46%Coordination with others
Being adaptable and coordinating work with other people.
Teaching people how to do something.
Talking people into changing their minds or their behaviour.
These are important topics, subjects or knowledge areas.
88%Engineering and technology
Use engineering, science and technology to design and produce goods and services.
Design techniques, tools, and principles used to make detailed technical plans, blueprints, drawings, and models.
76%Computers and electronics
Circuit boards, processors, chips, electronic equipment, and computer hardware and software, including applications and programming.
Machines and tools, including their designs, uses, repair, and maintenance.
Arithmetic, algebra, geometry, calculus, or statistics.
68%Production and processing
Raw materials, production processes, quality control, costs, and ways of making and distributing goods.
The physical laws of matter, motion and energy, and how they interact through space and time.
English language including the meaning and spelling of words, rules of composition, and grammar.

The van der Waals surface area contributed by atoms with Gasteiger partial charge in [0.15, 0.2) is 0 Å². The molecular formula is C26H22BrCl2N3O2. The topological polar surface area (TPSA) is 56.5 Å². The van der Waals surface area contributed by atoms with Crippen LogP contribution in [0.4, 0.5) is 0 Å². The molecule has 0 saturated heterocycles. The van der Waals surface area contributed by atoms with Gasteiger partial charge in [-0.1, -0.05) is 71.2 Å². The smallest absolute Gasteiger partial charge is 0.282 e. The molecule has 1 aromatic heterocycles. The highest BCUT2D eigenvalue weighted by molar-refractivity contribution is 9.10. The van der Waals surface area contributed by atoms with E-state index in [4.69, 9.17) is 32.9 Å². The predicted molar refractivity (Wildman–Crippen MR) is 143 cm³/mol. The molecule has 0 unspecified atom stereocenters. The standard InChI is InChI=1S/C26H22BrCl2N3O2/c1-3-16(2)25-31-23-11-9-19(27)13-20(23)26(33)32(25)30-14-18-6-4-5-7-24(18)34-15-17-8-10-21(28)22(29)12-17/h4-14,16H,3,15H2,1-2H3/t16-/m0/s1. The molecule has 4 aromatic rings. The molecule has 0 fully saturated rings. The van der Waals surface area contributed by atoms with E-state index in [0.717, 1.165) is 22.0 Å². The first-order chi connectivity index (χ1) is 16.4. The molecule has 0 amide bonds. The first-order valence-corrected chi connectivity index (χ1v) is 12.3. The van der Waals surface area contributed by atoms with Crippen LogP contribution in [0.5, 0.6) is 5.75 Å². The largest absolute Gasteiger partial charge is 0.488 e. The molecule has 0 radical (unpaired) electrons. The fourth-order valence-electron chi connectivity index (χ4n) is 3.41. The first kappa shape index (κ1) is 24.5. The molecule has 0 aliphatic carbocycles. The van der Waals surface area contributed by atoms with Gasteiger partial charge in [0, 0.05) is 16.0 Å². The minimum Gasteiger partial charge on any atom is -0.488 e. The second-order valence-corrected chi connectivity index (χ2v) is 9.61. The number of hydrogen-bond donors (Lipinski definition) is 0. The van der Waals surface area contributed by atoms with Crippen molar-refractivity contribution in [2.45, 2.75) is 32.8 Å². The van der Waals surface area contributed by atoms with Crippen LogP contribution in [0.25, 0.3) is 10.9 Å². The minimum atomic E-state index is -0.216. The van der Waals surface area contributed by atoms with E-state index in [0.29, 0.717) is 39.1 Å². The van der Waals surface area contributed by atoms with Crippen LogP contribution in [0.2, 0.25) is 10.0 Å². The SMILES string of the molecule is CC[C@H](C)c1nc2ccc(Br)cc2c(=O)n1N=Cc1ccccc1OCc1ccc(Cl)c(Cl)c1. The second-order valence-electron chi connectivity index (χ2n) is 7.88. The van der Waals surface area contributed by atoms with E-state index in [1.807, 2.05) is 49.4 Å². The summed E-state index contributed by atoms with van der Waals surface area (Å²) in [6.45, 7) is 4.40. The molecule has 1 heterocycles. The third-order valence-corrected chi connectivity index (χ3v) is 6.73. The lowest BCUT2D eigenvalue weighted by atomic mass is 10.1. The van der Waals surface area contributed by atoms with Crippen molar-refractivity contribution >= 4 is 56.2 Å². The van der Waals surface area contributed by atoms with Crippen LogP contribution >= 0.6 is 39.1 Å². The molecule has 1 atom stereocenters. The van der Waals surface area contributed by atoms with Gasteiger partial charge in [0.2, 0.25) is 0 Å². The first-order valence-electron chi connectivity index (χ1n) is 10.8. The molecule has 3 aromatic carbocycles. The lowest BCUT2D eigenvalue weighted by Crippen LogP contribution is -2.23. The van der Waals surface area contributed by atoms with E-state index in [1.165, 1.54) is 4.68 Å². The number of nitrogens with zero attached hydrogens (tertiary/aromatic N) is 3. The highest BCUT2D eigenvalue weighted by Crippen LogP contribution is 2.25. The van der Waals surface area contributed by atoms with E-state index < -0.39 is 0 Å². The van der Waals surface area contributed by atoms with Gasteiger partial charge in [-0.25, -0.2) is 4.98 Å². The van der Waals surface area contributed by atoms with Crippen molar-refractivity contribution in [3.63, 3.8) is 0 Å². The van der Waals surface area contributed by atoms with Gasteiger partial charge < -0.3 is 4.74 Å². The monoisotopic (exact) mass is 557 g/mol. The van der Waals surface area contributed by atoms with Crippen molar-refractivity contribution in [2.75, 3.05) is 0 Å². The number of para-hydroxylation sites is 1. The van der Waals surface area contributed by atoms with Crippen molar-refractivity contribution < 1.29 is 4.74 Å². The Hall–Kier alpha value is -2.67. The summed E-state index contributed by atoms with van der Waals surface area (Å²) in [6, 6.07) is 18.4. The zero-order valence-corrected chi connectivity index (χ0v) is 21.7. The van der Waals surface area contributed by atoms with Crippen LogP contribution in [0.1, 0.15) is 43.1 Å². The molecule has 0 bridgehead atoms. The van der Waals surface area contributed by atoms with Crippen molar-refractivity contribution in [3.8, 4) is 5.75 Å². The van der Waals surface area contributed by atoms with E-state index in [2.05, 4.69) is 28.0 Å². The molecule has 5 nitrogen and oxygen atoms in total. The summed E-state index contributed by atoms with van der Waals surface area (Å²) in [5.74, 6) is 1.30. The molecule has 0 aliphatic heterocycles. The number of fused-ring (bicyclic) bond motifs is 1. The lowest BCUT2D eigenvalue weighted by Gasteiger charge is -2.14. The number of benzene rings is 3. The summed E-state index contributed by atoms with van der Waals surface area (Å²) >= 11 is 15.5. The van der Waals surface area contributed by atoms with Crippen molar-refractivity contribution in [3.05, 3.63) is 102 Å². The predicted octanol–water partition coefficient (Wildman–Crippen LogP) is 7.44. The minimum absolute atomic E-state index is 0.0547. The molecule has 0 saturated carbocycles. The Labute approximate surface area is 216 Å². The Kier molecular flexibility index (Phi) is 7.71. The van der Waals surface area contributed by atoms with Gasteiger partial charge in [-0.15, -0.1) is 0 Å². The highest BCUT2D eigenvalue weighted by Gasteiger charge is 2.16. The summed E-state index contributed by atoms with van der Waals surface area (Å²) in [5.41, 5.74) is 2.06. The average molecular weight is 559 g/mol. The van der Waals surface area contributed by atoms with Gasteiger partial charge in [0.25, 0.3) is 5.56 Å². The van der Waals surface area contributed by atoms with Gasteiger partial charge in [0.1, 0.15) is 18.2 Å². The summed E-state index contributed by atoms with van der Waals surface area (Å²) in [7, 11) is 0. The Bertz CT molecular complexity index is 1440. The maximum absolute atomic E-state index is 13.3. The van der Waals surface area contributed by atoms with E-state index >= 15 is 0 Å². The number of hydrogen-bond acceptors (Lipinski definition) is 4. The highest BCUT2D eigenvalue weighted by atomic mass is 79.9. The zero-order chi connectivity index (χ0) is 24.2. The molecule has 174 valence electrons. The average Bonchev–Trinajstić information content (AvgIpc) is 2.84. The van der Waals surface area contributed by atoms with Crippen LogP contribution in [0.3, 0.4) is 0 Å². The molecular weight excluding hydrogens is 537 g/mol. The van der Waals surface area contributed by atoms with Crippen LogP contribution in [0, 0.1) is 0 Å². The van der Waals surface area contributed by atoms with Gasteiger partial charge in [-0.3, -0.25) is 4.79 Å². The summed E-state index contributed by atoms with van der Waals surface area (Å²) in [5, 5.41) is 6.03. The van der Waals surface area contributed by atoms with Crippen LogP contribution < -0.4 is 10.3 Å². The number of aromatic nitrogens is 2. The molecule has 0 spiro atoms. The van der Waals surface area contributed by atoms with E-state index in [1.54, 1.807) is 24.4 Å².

52%Administration and management
Business principles involved in strategic planning, leadership, and coordinating people and resources.
Chemical composition, structure, and properties. How chemicals are made, used, mixed, and can change.
Word processing, managing files and records, stenography and transcription, designing forms, and other office work.
39%Personnel and human resources
Recruiting and training people, managing pay and other entitlements (like sick leave), and negotiating pay and conditions.
37%Education and training
Curriculum and training design, teaching and instruction for individuals and groups, and the measurement of training effects.
35%Customer and personal service
Understanding customer needs, providing good quality service, and measuring customer satisfaction.
33%Sales and marketing
Showing, promoting, and selling including marketing strategy, product demonstration, sales techniques, and sales control systems.